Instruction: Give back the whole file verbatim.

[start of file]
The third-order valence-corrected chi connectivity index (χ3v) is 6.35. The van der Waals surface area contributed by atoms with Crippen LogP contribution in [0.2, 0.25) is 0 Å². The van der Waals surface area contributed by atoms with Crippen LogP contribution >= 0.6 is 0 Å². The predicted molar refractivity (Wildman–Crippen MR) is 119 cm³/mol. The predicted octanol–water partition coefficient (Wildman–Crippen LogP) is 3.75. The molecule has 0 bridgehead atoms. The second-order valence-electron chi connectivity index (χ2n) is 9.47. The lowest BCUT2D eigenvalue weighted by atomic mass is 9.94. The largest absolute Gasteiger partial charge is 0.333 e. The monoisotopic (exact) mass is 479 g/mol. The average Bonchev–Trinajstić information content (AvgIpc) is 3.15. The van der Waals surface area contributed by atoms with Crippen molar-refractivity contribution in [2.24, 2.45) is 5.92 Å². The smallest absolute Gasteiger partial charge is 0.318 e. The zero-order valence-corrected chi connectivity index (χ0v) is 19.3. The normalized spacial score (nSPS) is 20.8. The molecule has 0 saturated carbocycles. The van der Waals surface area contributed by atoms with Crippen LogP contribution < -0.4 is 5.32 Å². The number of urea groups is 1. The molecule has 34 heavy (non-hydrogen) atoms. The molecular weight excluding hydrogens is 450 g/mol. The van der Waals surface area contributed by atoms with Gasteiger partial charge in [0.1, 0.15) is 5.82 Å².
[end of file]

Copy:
The third-order valence-corrected chi connectivity index (χ3v) is 6.35. The van der Waals surface area contributed by atoms with Crippen LogP contribution in [0.2, 0.25) is 0 Å². The van der Waals surface area contributed by atoms with Crippen LogP contribution >= 0.6 is 0 Å². The predicted molar refractivity (Wildman–Crippen MR) is 119 cm³/mol. The predicted octanol–water partition coefficient (Wildman–Crippen LogP) is 3.75. The molecule has 0 bridgehead atoms. The second-order valence-electron chi connectivity index (χ2n) is 9.47. The lowest BCUT2D eigenvalue weighted by atomic mass is 9.94. The largest absolute Gasteiger partial charge is 0.333 e. The monoisotopic (exact) mass is 479 g/mol. The average Bonchev–Trinajstić information content (AvgIpc) is 3.15. The van der Waals surface area contributed by atoms with Crippen molar-refractivity contribution in [2.24, 2.45) is 5.92 Å². The smallest absolute Gasteiger partial charge is 0.318 e. The zero-order valence-corrected chi connectivity index (χ0v) is 19.3. The normalized spacial score (nSPS) is 20.8. The molecule has 0 saturated carbocycles. The van der Waals surface area contributed by atoms with Crippen LogP contribution < -0.4 is 5.32 Å². The number of urea groups is 1. The molecule has 34 heavy (non-hydrogen) atoms. The molecular weight excluding hydrogens is 450 g/mol. The van der Waals surface area contributed by atoms with Gasteiger partial charge in [0.1, 0.15) is 5.82 Å².